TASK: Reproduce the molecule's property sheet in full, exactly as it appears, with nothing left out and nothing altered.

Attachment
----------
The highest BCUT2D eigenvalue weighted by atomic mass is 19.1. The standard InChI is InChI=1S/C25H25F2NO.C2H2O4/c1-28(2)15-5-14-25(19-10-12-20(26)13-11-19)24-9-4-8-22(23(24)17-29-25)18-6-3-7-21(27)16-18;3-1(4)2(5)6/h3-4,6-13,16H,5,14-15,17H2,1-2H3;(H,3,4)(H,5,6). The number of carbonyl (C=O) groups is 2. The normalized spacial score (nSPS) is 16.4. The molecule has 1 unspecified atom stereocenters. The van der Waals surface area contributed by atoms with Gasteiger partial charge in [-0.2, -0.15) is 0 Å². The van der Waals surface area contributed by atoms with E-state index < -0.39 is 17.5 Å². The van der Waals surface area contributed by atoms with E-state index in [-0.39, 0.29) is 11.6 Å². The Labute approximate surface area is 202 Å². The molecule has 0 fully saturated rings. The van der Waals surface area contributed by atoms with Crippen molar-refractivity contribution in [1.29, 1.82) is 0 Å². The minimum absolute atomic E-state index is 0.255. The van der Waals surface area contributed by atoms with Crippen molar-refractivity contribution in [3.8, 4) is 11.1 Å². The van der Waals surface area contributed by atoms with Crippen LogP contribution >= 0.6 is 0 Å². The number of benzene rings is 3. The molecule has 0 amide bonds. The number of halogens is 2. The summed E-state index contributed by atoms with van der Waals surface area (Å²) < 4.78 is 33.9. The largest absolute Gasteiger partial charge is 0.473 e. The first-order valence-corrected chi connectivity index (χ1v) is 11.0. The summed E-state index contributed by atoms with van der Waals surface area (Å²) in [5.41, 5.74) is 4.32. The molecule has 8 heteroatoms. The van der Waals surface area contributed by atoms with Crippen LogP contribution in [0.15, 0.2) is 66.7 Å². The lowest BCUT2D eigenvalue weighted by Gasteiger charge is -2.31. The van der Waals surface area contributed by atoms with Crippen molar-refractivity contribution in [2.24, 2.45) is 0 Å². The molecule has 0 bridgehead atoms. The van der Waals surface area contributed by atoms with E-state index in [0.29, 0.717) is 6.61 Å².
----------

The highest BCUT2D eigenvalue weighted by atomic mass is 19.1. The standard InChI is InChI=1S/C25H25F2NO.C2H2O4/c1-28(2)15-5-14-25(19-10-12-20(26)13-11-19)24-9-4-8-22(23(24)17-29-25)18-6-3-7-21(27)16-18;3-1(4)2(5)6/h3-4,6-13,16H,5,14-15,17H2,1-2H3;(H,3,4)(H,5,6). The number of carbonyl (C=O) groups is 2. The normalized spacial score (nSPS) is 16.4. The molecule has 1 unspecified atom stereocenters. The van der Waals surface area contributed by atoms with Gasteiger partial charge in [-0.2, -0.15) is 0 Å². The van der Waals surface area contributed by atoms with E-state index < -0.39 is 17.5 Å². The van der Waals surface area contributed by atoms with E-state index in [-0.39, 0.29) is 11.6 Å². The Labute approximate surface area is 202 Å². The molecule has 0 fully saturated rings. The van der Waals surface area contributed by atoms with Crippen molar-refractivity contribution in [1.29, 1.82) is 0 Å². The minimum absolute atomic E-state index is 0.255. The van der Waals surface area contributed by atoms with Crippen molar-refractivity contribution in [3.8, 4) is 11.1 Å². The van der Waals surface area contributed by atoms with Crippen LogP contribution >= 0.6 is 0 Å². The number of benzene rings is 3. The molecule has 0 amide bonds. The number of halogens is 2. The summed E-state index contributed by atoms with van der Waals surface area (Å²) < 4.78 is 33.9. The largest absolute Gasteiger partial charge is 0.473 e. The first-order valence-corrected chi connectivity index (χ1v) is 11.0. The summed E-state index contributed by atoms with van der Waals surface area (Å²) in [5.41, 5.74) is 4.32. The molecule has 8 heteroatoms. The van der Waals surface area contributed by atoms with Crippen LogP contribution in [0.15, 0.2) is 66.7 Å². The lowest BCUT2D eigenvalue weighted by Gasteiger charge is -2.31. The van der Waals surface area contributed by atoms with Crippen molar-refractivity contribution in [2.24, 2.45) is 0 Å². The molecule has 0 bridgehead atoms. The van der Waals surface area contributed by atoms with E-state index in [0.29, 0.717) is 6.61 Å².